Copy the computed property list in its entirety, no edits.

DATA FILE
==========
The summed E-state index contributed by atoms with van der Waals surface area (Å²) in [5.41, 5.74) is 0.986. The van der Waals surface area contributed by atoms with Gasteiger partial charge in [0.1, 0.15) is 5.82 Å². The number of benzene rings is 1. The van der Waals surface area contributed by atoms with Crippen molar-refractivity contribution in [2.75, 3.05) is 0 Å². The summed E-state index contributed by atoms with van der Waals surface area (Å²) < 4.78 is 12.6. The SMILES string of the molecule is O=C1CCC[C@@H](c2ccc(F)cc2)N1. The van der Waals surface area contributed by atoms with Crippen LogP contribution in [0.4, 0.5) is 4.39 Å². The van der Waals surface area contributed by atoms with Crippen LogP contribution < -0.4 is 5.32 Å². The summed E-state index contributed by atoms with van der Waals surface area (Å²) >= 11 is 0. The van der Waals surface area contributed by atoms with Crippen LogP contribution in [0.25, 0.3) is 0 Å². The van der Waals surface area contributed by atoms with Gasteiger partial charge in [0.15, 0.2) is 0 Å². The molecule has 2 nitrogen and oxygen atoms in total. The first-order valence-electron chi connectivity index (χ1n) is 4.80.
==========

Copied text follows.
The summed E-state index contributed by atoms with van der Waals surface area (Å²) in [5.41, 5.74) is 0.986. The van der Waals surface area contributed by atoms with Gasteiger partial charge in [0.1, 0.15) is 5.82 Å². The number of benzene rings is 1. The van der Waals surface area contributed by atoms with Crippen molar-refractivity contribution in [2.75, 3.05) is 0 Å². The summed E-state index contributed by atoms with van der Waals surface area (Å²) < 4.78 is 12.6. The SMILES string of the molecule is O=C1CCC[C@@H](c2ccc(F)cc2)N1. The van der Waals surface area contributed by atoms with Crippen LogP contribution in [0.4, 0.5) is 4.39 Å². The van der Waals surface area contributed by atoms with Crippen LogP contribution < -0.4 is 5.32 Å². The summed E-state index contributed by atoms with van der Waals surface area (Å²) >= 11 is 0. The van der Waals surface area contributed by atoms with Crippen LogP contribution in [0.25, 0.3) is 0 Å². The van der Waals surface area contributed by atoms with Gasteiger partial charge in [0.15, 0.2) is 0 Å². The molecule has 2 nitrogen and oxygen atoms in total. The first-order valence-electron chi connectivity index (χ1n) is 4.80.